Anne-Marie Lavigne

Origami fabrics

Touch interfaces - Fabrics with surfaces structured by patterns of origami folds.

Parametric Design for Digital Fabrication,Piecing it Together,Project Development Studio (Danny Rozin)

#1 is a 3D surface assembled of multiple sections created with parametric design. Each section is made of parts that are sewed together to form a 3 dimensional origami folds.

#2 is made of two fabric layers which contains forms structuring the fabric with a Miura pattern (which was engineered for solar sails).

This project is a research on touch interfaces. How do we create interfaces that appeal to touch and can generate infinite shapes/possibilities. The first part of the research was to explore origami folds and try various options. I also built tools ( in Processing) and learned 3D modeling to create the patterns. The second part was to explore the building strategies with fabrics. I went through several iterations to find the best way to create the surfaces. I tested numerous types of fabrics, materials and sewing techniques.

general public, adults, people interested in wearables, parametric design, fashion design, fabrics, touch interfaces.

User Scenario
The users are invited to touch and manipulate the fabric and move them to create variable structures. They can try them on and explore the shapes.

#1 will be 4'x6', so it would be nice if it could partially be hung and have the other end rest on the table so users can go underneath and manipulate it.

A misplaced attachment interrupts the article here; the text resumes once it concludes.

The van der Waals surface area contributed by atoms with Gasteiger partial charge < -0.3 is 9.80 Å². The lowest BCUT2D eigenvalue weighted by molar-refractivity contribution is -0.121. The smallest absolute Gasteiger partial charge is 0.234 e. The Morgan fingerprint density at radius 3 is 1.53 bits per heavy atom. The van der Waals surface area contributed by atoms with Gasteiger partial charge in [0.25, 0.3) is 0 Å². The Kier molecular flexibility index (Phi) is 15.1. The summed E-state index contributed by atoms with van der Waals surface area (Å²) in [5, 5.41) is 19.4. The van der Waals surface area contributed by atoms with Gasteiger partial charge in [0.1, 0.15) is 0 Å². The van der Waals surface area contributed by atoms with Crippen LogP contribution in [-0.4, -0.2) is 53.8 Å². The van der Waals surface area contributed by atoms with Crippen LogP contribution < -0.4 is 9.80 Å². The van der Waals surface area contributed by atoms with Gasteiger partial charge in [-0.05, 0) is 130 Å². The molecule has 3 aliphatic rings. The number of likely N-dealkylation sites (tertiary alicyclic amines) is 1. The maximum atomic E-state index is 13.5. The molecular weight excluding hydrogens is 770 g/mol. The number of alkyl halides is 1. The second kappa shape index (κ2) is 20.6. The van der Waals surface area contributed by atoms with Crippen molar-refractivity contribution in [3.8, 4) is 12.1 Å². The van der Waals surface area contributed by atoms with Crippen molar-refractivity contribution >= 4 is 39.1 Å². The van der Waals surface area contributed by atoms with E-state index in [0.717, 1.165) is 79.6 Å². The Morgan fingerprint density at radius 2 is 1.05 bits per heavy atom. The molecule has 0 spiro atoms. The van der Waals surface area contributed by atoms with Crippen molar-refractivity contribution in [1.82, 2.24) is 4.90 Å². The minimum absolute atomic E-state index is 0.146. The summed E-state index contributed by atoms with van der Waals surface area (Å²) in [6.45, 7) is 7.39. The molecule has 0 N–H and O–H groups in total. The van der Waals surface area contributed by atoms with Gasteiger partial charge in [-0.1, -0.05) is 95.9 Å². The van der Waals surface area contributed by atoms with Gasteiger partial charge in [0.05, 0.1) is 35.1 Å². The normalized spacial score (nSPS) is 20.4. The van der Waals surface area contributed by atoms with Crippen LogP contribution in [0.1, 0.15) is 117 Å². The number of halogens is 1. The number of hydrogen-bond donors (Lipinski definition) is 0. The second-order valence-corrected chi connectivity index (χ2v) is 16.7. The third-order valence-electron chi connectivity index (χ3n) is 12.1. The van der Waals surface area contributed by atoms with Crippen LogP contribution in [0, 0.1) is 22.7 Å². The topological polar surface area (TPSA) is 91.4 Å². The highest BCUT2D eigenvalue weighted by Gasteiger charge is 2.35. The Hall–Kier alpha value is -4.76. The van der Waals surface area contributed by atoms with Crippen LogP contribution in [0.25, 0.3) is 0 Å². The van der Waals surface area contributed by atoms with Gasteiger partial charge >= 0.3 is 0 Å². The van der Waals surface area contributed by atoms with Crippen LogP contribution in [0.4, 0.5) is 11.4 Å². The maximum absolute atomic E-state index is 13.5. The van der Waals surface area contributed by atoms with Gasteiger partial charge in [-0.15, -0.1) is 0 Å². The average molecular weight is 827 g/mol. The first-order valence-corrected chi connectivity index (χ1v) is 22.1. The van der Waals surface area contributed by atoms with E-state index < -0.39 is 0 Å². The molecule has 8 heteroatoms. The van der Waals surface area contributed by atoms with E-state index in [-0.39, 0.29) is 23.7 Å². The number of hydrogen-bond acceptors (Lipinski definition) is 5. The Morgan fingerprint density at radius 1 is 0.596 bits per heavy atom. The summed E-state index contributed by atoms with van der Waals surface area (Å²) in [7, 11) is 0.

#2 will be 4'x4' and can be displayed on the table.

The projects is made of two pieces. #1 is a flat surface and will be displayed on the table. #2 is a 3D surface that can me manipulated and transformed as well.

The final pieces are bigger than what you can see in the picture, which were the final prototypes. They will be made of dark grey cotton.

They are made of fabrics and interfacing materials.

To create the project, I explored and developed various digital skills/tools:

- Processing and the Modelbuilder Library of Marius Waltz;

- Rhino 3D and Grasshopper, the parametric design plugin for Rhino;

- Pepakura and Illustrator for the patterning;

- Laser cutter to create the parts.

I also developed analog skills:

- Motions with fabrics;

- Material for origami parts (weight, softness, flexibility);

- Assembly: patterning, sewing, etc.

I developed a work flow that goes from the concept, to digital tools, then to analog and digital fabrication.

With this work flow I can now create bigger surfaces or wearables.